Robin Dunn ’16 joined a select group of the nation’s mathematics students when she won a National Science Foundation Graduate Research Fellowship, one of the most coveted graduate grants in the sciences.
Dunn was one of 2,000 students from among 17,000 applicants to earn the award recently and one of just 19 statistics students. The three-year fellowship provides an annual stipend of $34,000 and $12,000 in education-related expenses.
“The fellowship supports graduate students as they begin their research careers,” said Dunn of Dublin, Ohio. “It will give me more independence and flexibility in my research.”
Dunn will pursue her graduate studies this fall at Carnegie Mellon University, where she will continue to investigate the development of a modified methodology for record linkage, a means of combing information that refers to the same person or entity across a variety of computerized files. “The census bureau uses record linkage pretty extensively, and another common application is for medical records,” Dunn said.
A mathematics major with a concentration in scientific computing, Dunn received a Goldwater Scholarship last year — one of the most prestigious undergraduate awards in the sciences — for her research on a formula to improve a model to predict the price of stock options. This year, she received the Gertrude M. Cox Scholarship, a nationwide award given annually to two women who are admitted to full-time graduate statistics programs.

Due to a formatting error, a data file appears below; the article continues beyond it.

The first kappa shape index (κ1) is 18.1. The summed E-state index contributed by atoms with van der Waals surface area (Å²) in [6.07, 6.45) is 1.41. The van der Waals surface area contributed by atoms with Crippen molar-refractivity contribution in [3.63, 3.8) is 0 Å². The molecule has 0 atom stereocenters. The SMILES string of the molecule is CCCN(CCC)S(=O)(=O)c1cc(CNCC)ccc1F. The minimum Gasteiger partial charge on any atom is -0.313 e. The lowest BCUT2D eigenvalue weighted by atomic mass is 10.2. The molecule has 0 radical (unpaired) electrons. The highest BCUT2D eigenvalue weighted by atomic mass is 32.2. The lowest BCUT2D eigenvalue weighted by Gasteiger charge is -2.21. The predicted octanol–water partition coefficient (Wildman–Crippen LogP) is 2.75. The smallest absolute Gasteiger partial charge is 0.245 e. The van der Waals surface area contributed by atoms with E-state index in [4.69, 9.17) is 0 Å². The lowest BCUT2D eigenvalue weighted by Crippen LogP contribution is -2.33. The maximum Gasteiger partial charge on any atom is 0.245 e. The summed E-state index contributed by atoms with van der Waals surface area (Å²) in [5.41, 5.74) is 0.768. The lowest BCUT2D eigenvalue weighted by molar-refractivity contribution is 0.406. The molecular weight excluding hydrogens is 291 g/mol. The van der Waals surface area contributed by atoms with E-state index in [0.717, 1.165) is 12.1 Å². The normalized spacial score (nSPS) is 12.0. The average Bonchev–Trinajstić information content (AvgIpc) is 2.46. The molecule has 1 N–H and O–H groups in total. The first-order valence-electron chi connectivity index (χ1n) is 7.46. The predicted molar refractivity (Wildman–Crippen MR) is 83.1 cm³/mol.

A data analysis class taught by Brad Hartlaub, professor of mathematics and statistics and associate provost, sparked her interest in statistics. She cited Hartlaub; her faculty advisor, Professor of Mathematics Carol Schumacher; and Brian Jones, associate professor of mathematics, as mentors who nurtured her research skills.
“All the stat courses in Kenyon’s math department involved creative analysis projects that gave me research experience,” she said. “The math department is a very supportive community with incredibly talented faculty and students. There’s a powerful collaborative energy among math majors.”
Kenyon’s emphasis on writing throughout the curriculum helped her nab both the Goldwater Scholarship and the National Science Foundation fellowship. “The main components for both awards were written research proposals, so the writing I did in my math courses was great experience for writing these proposals.”